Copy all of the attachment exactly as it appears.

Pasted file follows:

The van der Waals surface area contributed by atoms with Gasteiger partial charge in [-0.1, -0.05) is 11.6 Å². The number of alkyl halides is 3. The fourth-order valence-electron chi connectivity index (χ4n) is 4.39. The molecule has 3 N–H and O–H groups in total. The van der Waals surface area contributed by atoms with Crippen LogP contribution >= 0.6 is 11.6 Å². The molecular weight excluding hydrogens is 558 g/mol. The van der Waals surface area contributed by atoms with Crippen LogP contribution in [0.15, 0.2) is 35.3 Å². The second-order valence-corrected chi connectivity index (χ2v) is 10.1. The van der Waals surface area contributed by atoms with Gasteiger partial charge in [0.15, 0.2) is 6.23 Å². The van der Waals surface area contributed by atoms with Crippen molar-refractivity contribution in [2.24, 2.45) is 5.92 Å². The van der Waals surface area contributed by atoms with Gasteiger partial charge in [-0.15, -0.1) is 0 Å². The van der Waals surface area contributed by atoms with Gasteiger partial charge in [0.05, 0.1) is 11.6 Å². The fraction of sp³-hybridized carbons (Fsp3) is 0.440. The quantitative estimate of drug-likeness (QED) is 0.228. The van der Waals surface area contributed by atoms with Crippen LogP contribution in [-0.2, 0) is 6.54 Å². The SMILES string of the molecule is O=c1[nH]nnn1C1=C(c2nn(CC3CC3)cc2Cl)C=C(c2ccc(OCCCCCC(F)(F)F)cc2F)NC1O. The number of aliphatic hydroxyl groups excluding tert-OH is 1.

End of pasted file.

The van der Waals surface area contributed by atoms with Gasteiger partial charge in [-0.1, -0.05) is 11.6 Å². The number of alkyl halides is 3. The fourth-order valence-electron chi connectivity index (χ4n) is 4.39. The molecule has 3 N–H and O–H groups in total. The van der Waals surface area contributed by atoms with Crippen LogP contribution >= 0.6 is 11.6 Å². The molecular weight excluding hydrogens is 558 g/mol. The van der Waals surface area contributed by atoms with Crippen LogP contribution in [0.15, 0.2) is 35.3 Å². The second-order valence-corrected chi connectivity index (χ2v) is 10.1. The van der Waals surface area contributed by atoms with Gasteiger partial charge in [0.15, 0.2) is 6.23 Å². The van der Waals surface area contributed by atoms with Crippen molar-refractivity contribution in [2.24, 2.45) is 5.92 Å². The van der Waals surface area contributed by atoms with Gasteiger partial charge in [-0.15, -0.1) is 0 Å². The van der Waals surface area contributed by atoms with Gasteiger partial charge in [0.05, 0.1) is 11.6 Å². The fraction of sp³-hybridized carbons (Fsp3) is 0.440. The quantitative estimate of drug-likeness (QED) is 0.228. The van der Waals surface area contributed by atoms with Crippen LogP contribution in [-0.2, 0) is 6.54 Å². The SMILES string of the molecule is O=c1[nH]nnn1C1=C(c2nn(CC3CC3)cc2Cl)C=C(c2ccc(OCCCCCC(F)(F)F)cc2F)NC1O. The number of aliphatic hydroxyl groups excluding tert-OH is 1.